SCOTRAIL and Network Rail have worked together to achieve “strong” and “considerably improved” punctuality which is “in stark contrast” to missed targets south of the Border, transport minister Keith Brown said today.
He called for significant improvements to the performance of the east and west coast main lines, especially over problems with overhead electric wires which have caused big delays - where Network Rail now faces fines if timekeeping does not get better.
The Office of Rail Regulation (ORR), which scrutinises Network Rail’s spending, said passengers had enjoyed “excellent punctuality” in Scotland in the year to March thanks to effective co-ordination with train operators like ScotRail to tackle bad weather problems.
Punctuality improved by 2.3 percentage points to 93 per cent of trains arriving within five minutes of time - 1.1 percentage points above target.
Delays south of the border
However, the ORR said “significant areas” remained where Network Rail was failing to meet its punctuality targets south of the Border.
Its spokeswoman said: “ORR is investigating whether Network Rail did everything reasonably practicable to deliver punctuality targets for passenger services in the long- distance and London and the south east sectors.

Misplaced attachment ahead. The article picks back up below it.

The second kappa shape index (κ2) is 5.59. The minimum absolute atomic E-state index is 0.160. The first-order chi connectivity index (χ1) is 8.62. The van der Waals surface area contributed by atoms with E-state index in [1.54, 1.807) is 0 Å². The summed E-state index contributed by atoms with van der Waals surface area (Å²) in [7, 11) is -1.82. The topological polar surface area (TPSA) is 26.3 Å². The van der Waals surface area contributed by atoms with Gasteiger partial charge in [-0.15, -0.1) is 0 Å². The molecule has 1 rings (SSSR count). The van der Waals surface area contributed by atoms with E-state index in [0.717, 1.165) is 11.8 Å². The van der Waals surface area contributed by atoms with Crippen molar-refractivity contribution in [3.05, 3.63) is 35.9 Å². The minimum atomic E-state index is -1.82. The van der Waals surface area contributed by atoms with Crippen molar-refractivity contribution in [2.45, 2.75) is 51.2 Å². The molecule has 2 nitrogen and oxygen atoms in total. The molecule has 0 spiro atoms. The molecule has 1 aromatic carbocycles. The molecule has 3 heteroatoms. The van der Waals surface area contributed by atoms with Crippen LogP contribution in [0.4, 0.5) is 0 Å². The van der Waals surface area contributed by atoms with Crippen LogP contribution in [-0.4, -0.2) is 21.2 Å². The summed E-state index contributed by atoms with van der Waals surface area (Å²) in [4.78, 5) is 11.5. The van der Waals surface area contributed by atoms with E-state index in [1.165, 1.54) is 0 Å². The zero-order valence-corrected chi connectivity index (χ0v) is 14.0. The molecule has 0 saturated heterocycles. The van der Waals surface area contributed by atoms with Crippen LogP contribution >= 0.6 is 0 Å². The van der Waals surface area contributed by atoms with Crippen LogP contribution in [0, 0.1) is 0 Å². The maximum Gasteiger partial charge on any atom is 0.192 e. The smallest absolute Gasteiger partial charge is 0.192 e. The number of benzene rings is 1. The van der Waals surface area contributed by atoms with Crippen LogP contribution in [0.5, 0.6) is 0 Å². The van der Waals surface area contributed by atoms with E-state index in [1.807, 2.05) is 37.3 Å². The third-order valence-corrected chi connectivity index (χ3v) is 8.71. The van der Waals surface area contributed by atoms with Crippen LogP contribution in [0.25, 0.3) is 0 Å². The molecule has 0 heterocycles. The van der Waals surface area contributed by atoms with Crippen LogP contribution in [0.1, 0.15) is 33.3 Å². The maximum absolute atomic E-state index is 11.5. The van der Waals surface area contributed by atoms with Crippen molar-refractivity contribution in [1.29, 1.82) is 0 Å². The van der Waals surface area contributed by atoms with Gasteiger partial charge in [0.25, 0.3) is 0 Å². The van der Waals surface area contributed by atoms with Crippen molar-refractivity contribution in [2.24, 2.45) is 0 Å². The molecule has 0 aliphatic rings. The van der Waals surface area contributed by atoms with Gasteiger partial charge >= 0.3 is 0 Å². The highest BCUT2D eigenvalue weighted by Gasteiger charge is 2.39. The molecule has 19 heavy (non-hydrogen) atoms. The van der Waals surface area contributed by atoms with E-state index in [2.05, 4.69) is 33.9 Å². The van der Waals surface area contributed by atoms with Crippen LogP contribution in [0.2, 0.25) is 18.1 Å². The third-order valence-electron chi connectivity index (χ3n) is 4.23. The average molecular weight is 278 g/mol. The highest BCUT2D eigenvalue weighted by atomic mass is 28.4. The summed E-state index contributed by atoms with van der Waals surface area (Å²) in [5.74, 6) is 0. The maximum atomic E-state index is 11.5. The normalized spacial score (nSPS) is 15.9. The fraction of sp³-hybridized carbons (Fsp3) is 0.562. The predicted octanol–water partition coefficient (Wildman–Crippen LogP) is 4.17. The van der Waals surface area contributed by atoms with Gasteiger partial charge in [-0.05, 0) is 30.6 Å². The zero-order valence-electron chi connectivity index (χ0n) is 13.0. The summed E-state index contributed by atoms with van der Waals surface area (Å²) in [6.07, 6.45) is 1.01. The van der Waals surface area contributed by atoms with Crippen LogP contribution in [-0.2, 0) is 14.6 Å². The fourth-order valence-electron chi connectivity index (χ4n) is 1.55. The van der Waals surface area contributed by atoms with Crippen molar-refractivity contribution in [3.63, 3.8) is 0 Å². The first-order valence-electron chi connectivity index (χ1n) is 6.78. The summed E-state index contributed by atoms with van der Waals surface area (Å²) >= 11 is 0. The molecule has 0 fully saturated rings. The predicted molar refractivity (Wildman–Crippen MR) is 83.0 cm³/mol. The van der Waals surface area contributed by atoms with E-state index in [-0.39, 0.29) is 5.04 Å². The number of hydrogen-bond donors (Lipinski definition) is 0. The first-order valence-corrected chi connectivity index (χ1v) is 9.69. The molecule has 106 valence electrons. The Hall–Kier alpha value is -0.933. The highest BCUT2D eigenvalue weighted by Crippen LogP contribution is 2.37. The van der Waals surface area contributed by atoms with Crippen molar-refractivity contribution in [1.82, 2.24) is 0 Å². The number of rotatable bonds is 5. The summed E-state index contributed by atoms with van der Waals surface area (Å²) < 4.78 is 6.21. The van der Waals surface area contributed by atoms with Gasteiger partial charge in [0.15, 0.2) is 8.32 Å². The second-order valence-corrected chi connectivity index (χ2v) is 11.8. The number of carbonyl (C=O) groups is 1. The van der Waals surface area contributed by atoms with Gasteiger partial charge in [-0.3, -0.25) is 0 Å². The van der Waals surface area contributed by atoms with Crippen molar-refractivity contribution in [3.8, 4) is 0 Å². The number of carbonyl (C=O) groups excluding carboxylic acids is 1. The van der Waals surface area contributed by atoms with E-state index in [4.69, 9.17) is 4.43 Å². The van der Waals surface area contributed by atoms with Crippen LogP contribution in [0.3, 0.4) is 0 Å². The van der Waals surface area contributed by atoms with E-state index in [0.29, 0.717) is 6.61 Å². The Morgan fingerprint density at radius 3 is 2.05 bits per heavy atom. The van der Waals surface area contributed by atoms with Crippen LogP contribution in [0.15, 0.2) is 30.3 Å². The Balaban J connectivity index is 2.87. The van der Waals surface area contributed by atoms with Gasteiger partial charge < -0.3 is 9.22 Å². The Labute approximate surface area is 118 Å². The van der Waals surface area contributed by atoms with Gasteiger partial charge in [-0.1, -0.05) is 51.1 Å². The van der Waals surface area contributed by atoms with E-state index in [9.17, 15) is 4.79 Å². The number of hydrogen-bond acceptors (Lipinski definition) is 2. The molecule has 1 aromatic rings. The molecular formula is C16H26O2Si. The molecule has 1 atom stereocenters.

“The regulator has already specified a financial penalty should Network Rail miss its punctuality commitments for long distance passenger services at the end of March 2014.”
Mr Brown said: “I am encouraged to see this strong operational performance within Scotland, which is in stark contrast to some of the figures for elsewhere in the UK. Performance levels have improved considerably.”
“ScotRail in particular has benefited from its alliance [closer joint working ] with Network Rail, and significant infrastructure improvements like the on-time completion of the Paisley Canal electrification.
“This has enabled the industry to work much closer together and help raise performance, improve efficiency and deliver greater value for money.”
But the minister said he would be “seeking assurances” that the performance of the two cross-Border lines “improve significantly” to meet targets, “particularly in the areas of overhead line problems that have caused significant delays in the past”.